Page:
What to do if you're having problems with a colleague
Maybe you have a coworker who shoots down all your ideas, or perhaps a colleague always sings along loudly when listening to music through his or her earbuds. Whatever the reason, if you’re having problems with a colleague, it can affect how happy you are at work and have a negative impact on your performance. So how can you address this?
The most important thing you need to keep in mind is that it’s critical to remain calm. Getting angry or upset is not going to help you — in fact, it may even make the situation worse. So take a deep breath and count to 10 before taking any action. Remember: You’re at work, so you need to be seen as centered and in control, as the article “9 Useful Strategies to Dealing With Difficult People at Work” in Business Insider advises. The more professional you are, the better it will be for your situation in the long term.
Examine the situation objectively
If you’re having a problem with your colleague, the chances are he or she also finds you challenging to deal with. That’s why you need to rise above it all and examine the situation objectively. Is your colleague really wrong, or is there some truth to what he or she is saying? Are you being overly sensitive? Is there a reason for your colleague’s behavior or actions that you haven’t considered? When you look at the situation from all angles, you might be surprised at what you learn. For example, if your colleague always shoots down your ideas, perhaps he or she is trying to say you should put more work into preparing your pitches. Similarly, the coworker who sings along to his or her music might not realize that he or she is distracting you.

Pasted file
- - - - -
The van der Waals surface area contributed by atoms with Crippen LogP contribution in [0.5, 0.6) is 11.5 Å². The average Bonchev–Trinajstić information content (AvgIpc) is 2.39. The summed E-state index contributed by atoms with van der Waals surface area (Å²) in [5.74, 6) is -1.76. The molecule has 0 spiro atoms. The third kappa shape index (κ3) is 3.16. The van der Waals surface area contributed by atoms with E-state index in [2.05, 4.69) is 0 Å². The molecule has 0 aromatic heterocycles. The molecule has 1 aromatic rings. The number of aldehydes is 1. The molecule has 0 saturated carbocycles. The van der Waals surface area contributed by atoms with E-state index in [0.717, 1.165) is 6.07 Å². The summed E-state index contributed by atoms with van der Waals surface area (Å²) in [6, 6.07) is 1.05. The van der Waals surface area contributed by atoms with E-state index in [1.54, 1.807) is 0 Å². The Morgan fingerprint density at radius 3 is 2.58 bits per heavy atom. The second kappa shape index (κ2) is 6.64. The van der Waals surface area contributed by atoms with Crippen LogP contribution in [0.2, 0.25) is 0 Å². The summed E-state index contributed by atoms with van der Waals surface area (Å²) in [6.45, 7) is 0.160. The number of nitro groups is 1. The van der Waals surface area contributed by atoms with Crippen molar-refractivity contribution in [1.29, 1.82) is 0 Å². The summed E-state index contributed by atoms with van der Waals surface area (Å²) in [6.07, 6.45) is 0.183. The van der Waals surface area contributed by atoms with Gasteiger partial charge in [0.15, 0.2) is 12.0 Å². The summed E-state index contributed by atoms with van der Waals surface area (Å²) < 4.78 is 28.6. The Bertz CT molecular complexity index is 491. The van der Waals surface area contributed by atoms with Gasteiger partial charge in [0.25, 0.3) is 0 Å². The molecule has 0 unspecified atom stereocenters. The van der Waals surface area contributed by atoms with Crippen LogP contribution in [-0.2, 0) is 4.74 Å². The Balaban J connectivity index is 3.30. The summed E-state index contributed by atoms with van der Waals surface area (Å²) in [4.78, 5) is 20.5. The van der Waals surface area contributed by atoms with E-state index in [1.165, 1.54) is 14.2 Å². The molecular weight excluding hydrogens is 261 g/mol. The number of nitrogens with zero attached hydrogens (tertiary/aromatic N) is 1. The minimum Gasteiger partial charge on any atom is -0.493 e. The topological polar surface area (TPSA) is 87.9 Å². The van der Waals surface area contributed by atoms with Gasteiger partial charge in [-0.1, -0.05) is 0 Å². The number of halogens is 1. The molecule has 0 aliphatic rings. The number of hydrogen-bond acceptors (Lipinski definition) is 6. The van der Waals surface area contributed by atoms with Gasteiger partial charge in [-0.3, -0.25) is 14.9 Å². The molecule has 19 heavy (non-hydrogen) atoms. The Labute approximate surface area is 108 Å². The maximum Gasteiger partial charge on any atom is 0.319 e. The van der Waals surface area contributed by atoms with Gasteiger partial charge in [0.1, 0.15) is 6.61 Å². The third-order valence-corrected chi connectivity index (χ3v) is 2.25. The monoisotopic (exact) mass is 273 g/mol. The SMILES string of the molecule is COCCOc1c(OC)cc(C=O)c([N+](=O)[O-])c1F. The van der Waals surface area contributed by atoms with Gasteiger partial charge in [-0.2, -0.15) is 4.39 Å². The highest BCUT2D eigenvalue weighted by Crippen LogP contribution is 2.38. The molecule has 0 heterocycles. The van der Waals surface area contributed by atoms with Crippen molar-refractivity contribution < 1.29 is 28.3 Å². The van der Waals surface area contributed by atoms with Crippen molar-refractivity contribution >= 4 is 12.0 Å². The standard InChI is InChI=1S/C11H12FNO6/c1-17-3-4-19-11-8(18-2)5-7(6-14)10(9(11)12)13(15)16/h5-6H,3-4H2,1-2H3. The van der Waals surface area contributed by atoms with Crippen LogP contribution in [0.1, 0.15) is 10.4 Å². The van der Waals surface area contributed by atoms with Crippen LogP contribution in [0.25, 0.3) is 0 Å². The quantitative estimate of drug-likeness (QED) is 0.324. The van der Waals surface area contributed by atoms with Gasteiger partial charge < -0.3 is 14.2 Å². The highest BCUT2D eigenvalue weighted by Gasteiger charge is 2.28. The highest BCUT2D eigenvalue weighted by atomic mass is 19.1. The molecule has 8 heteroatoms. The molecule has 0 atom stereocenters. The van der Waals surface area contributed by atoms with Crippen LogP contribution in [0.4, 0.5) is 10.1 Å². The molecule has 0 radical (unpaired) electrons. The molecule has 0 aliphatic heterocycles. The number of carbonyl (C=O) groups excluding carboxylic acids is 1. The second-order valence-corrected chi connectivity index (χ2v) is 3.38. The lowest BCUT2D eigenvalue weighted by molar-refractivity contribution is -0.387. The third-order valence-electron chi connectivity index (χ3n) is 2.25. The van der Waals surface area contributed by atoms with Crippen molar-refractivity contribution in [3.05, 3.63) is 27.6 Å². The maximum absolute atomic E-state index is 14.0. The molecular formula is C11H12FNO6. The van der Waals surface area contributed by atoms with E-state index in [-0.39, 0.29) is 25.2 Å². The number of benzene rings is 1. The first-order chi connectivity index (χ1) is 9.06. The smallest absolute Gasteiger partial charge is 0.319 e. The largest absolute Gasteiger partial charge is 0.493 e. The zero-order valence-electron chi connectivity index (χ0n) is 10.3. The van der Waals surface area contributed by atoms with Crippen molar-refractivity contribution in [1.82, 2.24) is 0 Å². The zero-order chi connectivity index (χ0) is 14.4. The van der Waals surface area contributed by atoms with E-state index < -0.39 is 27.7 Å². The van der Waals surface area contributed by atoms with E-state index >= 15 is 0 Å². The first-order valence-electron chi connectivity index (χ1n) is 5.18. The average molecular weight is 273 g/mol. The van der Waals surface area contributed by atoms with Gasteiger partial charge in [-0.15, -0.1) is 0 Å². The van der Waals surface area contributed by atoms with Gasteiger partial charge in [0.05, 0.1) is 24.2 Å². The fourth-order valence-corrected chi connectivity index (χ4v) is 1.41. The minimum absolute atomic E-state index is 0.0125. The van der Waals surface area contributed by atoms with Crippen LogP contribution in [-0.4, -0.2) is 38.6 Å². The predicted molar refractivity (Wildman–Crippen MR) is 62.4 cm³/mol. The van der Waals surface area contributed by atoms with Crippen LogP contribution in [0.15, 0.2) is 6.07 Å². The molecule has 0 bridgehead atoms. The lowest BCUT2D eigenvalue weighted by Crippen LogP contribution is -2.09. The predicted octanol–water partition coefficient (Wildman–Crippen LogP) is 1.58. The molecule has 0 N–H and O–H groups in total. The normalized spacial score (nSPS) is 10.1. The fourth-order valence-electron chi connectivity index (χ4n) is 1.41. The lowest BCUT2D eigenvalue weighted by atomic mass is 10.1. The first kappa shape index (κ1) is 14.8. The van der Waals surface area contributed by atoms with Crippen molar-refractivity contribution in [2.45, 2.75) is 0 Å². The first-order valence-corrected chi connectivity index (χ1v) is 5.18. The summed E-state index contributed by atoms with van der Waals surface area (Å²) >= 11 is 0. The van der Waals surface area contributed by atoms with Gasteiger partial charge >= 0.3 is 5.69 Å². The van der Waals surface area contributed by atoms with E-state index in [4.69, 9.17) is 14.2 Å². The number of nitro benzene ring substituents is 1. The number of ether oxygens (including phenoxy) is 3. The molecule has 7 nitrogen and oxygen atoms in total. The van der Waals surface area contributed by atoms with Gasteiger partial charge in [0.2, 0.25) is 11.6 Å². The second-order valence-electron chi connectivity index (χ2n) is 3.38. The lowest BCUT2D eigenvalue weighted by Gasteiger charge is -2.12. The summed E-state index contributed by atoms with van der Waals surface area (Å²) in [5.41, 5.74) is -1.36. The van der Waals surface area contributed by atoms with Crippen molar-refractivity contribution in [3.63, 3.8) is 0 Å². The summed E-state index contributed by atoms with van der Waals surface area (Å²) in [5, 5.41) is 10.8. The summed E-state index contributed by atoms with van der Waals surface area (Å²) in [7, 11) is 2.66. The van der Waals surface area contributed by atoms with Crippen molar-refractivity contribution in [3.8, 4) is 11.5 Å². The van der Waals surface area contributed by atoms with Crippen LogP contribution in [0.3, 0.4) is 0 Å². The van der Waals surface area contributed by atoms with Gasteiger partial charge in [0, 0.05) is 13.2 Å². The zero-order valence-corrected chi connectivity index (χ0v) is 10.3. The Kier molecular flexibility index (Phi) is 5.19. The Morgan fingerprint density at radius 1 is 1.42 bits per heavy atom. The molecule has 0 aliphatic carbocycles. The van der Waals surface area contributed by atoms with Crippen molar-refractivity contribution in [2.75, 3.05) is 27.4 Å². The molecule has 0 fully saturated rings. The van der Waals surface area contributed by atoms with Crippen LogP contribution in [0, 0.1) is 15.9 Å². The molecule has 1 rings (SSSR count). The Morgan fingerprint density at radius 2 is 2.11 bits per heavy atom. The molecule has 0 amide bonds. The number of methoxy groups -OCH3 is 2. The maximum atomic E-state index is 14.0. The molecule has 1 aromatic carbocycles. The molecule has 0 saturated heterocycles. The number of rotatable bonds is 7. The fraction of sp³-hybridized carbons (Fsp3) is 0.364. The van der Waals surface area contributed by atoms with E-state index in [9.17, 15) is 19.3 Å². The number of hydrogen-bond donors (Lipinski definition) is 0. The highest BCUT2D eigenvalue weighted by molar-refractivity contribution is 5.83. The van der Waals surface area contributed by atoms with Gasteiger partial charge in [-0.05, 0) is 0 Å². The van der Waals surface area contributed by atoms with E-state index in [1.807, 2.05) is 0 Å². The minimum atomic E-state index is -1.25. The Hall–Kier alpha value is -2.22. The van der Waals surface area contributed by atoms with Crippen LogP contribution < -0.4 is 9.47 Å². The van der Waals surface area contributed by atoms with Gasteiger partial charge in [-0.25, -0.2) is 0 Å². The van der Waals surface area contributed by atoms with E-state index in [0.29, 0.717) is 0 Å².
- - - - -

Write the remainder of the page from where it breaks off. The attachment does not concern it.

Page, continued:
Have a conversation
In some cases, it might be necessary to have a conversation with your coworker to settle your differences and clear the air. Ask him or her when would be a good time to talk and prepare what you want to say. During the conversation, listen carefully, and don’t interrupt. Perhaps your colleague isn’t aware that you’re upset or maybe there’s a good reason for his or her behavior. Try to find common ground and work out a solution from there.
Involve your supervisor
If talking to your colleague doesn’t resolve the situation, you might have to involve your supervisor. Managers are usually trained in conflict resolution, so you and your colleague will both be given the opportunity to express your concerns. However, you should be prepared to concede a little if that’s the only thing that will resolve the conflict.
Interpersonal conflict at work can have a profound impact on you and affect your overall productivity. But when you’re proactive in addressing it and looking for a solution, you can improve the situation while at the same time honing your people skills — and that in turn can help you advance in the long run.
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